Do Lunch is a series of informal lunch discussions, exclusively for currently enrolled Duke undergraduate students, featuring ethical leaders outside of Duke and their decision-making processes.

Snacks are available to students who RSVP; space is limited. Sign-up here.

WHAT: Do Snacks with Mitch Landrieu
WHEN: Friday, March 2, from 4pm to 5pm
WHERE: Ahmadieh Family Conference Room, West Duke 101, East Campus
RSVP: Click here to RSVP.

DoLunch with Steve Schewel, March 26

Join Durham Mayor Steve Schewel to talk about how Duke and Durham are intertwined and the role of students as members of the larger Durham community. Have lunch with him to get a different and involved perspective!

In 1983, Steve Schewel founded the Durham-based Independent newspaper. The weekly paper has won some of the most prestigious awards in American journalism, including the George Polk Award for environmental reporting, the Investigative Reporters and Editors national award, the H.L. Mencken Writing Award, and the Thurgood Marshall Award. Schewel published the paper for 30 years before selling it in 2012.

From 2004-2008, Schewel served on the Durham Public Schools’ Board of Education, including two years as vice-chair. He was elected to the Durham City Council in 2011 with special interest in affordable housing, public safety and parks and trails. A former English teacher and community organizer, Schewel serves on a number of boards in the local community. He coached youth soccer in Durham for 18 years.

Steve Schewel graduated magna cum laude from Duke in 1973. He earned a master’s in English from Columbia University in 1974 and a Ph.D. in education from Duke in 1982.

Do Lunch is a series of informal lunch discussions, exclusively for currently enrolled Duke undergraduate students, featuring ethical leaders outside of Duke and their decision-making processes.

Lunches are available to students who RSVP; space is limited. Sign-up here.

WHAT: DoLunch with Steve Schewel
WHEN: Monday, March 26, from 12pm to 1:30pm
WHERE: Ahmadieh Family Conference Room, West Duke 101, East Campus
RSVP: Click here to RSVP.

2018 ‘What is Good Art?’ – Call for Submissions

What is Good Art?The Kenan Institute for Ethics invites students from across Duke to submit artwork to this year’s “What Is Good Art?” exhibition to explore how we should live, the role that art plays in our lives and its impact on how we see the world.

The theme for What Is Good Art? 2017-2018 is Community. As always, the WIGA theme is intentionally broad and open to many interpretations.

All Duke University students are encouraged to submit entries to compete for four prizes, and have their work displayed in a collective exhibition in the Keohane Kenan Gallery of the West Duke Building. A distinguished panel of experts in art and/or ethics convene to select pieces for display. All Duke students are invited to submit works in any medium for the contest and exhibition around the theme of “Community.” Submission deadline is March 9, 2018 at 11:59pm.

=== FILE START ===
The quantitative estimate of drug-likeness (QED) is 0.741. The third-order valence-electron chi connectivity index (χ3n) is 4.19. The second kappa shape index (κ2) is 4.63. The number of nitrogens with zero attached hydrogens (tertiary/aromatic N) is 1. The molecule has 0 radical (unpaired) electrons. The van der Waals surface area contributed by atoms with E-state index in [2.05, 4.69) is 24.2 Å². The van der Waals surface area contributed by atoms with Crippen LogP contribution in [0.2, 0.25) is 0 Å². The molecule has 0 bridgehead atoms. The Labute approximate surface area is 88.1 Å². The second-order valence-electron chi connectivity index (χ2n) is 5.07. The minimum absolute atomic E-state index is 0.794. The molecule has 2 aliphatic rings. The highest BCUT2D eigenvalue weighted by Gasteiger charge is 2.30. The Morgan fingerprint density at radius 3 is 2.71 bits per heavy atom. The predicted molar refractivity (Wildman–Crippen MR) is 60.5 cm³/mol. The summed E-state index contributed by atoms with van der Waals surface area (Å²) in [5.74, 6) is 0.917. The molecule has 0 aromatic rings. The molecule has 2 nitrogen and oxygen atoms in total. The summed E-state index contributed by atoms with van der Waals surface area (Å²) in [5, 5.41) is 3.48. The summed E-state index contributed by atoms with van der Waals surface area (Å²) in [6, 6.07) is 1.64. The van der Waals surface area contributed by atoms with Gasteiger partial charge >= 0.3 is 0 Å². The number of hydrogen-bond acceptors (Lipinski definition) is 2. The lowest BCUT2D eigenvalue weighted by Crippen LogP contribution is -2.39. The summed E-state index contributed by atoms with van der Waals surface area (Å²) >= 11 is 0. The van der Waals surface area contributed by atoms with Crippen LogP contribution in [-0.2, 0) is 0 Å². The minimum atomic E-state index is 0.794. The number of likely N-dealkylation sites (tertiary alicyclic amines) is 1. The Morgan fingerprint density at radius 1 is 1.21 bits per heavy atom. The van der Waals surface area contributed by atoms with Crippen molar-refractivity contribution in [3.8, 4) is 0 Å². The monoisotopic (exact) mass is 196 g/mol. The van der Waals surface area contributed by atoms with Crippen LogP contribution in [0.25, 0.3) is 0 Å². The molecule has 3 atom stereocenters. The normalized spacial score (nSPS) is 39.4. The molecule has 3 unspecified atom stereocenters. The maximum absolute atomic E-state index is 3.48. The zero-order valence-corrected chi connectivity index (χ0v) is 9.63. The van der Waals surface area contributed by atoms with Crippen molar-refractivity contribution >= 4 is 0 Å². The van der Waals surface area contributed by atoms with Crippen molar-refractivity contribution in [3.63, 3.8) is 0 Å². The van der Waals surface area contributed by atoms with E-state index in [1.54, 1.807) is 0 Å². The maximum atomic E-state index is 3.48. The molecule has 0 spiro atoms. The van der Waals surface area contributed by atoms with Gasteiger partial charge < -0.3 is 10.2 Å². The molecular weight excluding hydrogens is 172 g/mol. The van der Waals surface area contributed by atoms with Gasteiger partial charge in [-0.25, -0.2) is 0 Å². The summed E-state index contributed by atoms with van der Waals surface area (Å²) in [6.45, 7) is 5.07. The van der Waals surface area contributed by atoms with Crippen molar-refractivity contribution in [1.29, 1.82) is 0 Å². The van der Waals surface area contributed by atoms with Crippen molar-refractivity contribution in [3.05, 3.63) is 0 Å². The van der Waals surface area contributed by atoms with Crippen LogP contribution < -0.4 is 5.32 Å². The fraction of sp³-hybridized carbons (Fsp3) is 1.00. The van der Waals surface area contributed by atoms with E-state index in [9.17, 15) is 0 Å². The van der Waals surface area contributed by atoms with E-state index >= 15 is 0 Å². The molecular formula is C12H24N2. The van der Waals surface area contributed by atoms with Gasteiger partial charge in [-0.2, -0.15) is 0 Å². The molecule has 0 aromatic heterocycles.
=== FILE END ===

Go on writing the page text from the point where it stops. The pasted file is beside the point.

What Is Good Art? is sponsored by Team Kenan, the student branch of the Kenan Institute for Ethics. Submission guidelines, information about the prizes, and more can be found on the exhibition website.

Intersectional Feminism

I am an intersectional feminist. I remember quite fondly the first time I used the phrase to describe myself during a conversation with my mom on a car ride home. She looked puzzled and seemed rather taken aback that I found it necessary to qualify my sense of feminism as “intersectional,” but to me, it’s more a necessity than a mere difference of semantics. Intersectionality is the concept that oppressive institutions, like racism, sexism, or homophobia, are all interconnected, tangled together and impossible to analyze separately.    

The past few weeks in America have been filled with more sadness, more killing of black men, and more pleading for the senseless violence to end.  As an African American woman trying to make sense of the heartache and the many more tears that have been shed for those we have lost, I think back to the black community I am apart of.

Racial identities aren’t chosen, and perhaps that is what makes the bond so unique. Darkened melanin creates a sense of understanding, a shared past, and at least a cursory understanding of what someone else may have experienced. But even within a marginalized community, I am frequently reminded of what it means to be a woman, a black woman.

Distinctly the two communities I most greatly identify with are my race and my gender, but I think the combination, or rather the intersection of the two, is where I constantly find myself belonging. From these communities I gain a sense of strength and understanding of how others’ experiences can be just like mine even when it feels as if I walk alone. Therefore, there is a greater sense of responsibility, an unwritten oath members of the community should take of mentorship and helping one another.